• Reimagining Law Firm Culture To Break The Cycle Of Burnout

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    While attorney burnout remains a perennial issue in the legal profession, shifting post-pandemic expectations mean that law firms must adapt their office cultures to retain talent, say Kevin Henderson and Eric Pacifici at SMB Law Group.

  • Series

    Competing In Dressage Makes Me A Better Lawyer

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    My lifelong participation in the sport of dressage — often called ballet on horses — has proven that several skills developed through training and competition are transferable to legal work, especially the ability to harness focus, persistence and versatility when negotiating a deal, says Stephanie Coco at V&E.

  • What Retailers Should Note In Calif. Web Tracking Suits

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    As retailers face a deluge of class actions alleging the use of conventional web analytic tools violate wiretapping and eavesdropping provisions of the California Invasion of Privacy Act, uncovering the path toward a narrow interpretation of the law will largely depend on how these cases proceed, say Matthew Pearson and Kareem Salem at BakerHostetler.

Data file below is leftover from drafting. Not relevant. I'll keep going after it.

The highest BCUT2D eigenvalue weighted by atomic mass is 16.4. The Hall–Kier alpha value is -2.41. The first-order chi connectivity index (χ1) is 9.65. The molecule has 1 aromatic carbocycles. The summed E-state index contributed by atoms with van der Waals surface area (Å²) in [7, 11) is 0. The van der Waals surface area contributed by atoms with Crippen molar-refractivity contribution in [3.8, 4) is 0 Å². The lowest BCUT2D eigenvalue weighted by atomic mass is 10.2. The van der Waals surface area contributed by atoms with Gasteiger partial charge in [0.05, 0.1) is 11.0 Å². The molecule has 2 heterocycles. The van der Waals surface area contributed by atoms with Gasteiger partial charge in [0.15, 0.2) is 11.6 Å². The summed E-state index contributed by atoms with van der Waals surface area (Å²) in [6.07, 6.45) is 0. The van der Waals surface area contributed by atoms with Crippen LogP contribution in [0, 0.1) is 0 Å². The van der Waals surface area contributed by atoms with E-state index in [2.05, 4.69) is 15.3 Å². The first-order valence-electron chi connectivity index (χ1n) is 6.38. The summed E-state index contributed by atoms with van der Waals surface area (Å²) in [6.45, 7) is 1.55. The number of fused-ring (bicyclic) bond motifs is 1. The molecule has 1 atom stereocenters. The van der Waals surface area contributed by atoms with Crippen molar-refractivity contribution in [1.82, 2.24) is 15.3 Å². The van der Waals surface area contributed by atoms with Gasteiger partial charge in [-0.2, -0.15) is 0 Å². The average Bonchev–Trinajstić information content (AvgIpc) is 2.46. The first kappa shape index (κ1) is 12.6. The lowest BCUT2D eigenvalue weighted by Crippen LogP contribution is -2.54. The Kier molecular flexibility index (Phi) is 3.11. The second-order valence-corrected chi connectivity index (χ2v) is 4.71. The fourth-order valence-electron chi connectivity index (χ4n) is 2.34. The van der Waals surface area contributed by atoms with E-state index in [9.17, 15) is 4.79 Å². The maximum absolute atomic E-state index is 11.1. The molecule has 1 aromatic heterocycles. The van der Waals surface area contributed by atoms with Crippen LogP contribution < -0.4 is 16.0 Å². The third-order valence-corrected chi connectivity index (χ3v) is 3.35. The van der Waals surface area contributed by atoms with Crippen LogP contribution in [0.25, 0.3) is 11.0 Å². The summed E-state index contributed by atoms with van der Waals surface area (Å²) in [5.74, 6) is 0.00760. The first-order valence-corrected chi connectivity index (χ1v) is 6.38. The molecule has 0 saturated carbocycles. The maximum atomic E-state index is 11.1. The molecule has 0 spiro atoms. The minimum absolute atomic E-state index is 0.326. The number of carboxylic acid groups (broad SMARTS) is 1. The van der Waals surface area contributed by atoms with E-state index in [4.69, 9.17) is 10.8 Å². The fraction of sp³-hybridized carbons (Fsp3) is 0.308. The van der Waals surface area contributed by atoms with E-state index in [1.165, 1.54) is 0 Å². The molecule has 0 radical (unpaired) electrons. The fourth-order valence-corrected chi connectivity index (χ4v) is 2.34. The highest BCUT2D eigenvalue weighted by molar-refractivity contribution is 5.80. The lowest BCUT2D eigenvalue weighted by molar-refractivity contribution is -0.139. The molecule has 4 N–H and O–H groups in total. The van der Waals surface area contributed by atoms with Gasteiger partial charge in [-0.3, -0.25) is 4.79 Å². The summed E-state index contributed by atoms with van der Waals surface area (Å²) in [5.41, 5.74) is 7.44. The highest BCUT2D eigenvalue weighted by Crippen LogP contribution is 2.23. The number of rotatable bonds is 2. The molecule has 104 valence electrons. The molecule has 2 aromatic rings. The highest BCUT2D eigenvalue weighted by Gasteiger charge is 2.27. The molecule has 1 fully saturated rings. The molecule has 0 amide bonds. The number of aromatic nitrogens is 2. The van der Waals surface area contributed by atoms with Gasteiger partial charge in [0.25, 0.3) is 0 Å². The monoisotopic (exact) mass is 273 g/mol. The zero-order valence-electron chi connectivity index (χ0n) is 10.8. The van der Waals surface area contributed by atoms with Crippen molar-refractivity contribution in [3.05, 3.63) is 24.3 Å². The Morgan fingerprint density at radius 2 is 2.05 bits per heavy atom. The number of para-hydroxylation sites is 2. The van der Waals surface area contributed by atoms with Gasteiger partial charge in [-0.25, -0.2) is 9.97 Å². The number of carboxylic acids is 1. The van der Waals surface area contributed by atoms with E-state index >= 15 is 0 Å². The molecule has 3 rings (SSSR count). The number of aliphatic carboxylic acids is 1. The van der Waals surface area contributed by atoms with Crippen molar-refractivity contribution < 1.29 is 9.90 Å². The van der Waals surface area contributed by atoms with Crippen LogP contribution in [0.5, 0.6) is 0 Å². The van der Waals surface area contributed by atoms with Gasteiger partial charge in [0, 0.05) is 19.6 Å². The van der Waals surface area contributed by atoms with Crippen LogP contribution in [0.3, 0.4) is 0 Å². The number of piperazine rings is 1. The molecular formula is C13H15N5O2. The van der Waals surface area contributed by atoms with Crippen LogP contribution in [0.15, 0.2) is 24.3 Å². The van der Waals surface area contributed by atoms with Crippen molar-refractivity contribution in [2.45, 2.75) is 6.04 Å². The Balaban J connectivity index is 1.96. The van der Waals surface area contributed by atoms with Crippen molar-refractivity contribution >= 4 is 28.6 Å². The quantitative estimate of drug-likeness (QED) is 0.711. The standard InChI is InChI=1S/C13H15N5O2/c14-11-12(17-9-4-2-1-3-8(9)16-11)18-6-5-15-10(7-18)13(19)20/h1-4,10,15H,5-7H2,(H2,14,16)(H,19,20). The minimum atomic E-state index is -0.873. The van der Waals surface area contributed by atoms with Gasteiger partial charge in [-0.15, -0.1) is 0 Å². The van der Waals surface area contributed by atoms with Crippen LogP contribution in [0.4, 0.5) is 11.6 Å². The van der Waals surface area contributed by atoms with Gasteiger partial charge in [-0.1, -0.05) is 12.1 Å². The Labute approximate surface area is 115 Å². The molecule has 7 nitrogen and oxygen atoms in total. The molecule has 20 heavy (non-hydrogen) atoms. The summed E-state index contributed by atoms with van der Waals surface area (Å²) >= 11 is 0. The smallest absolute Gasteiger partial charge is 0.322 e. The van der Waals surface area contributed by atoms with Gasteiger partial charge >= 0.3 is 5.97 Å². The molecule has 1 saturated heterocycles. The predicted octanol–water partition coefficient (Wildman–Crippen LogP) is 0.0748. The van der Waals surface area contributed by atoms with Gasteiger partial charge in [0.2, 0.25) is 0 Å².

• Musk Pay Package Ruling Offers Detailed Lesson On Del. Law

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    Anat Alon-Beck and John Livingstone at Case Western Reserve University discuss the specifics that led Delaware's chancellor to rescind Elon Musk's $55.8 billion Tesla pay package on Jan. 30, how the state’s entire fairness doctrine played into the ruling, and its bigger-picture impact on the executive compensation landscape.

  • Chancery's Sears Ruling Clarifies Stockholder Duties

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    In a recent landmark decision involving stockholders of Sears Hometown and Outlet Stores, the Delaware Chancery Court addressed for the first time what precise duties a controlling stockholder owes, highlighting that controller interference with board action is not per se invalid and that enhanced scrutiny is a reasonableness test, say Christopher Chuff and Taylor Bartholomew at Troutman Pepper.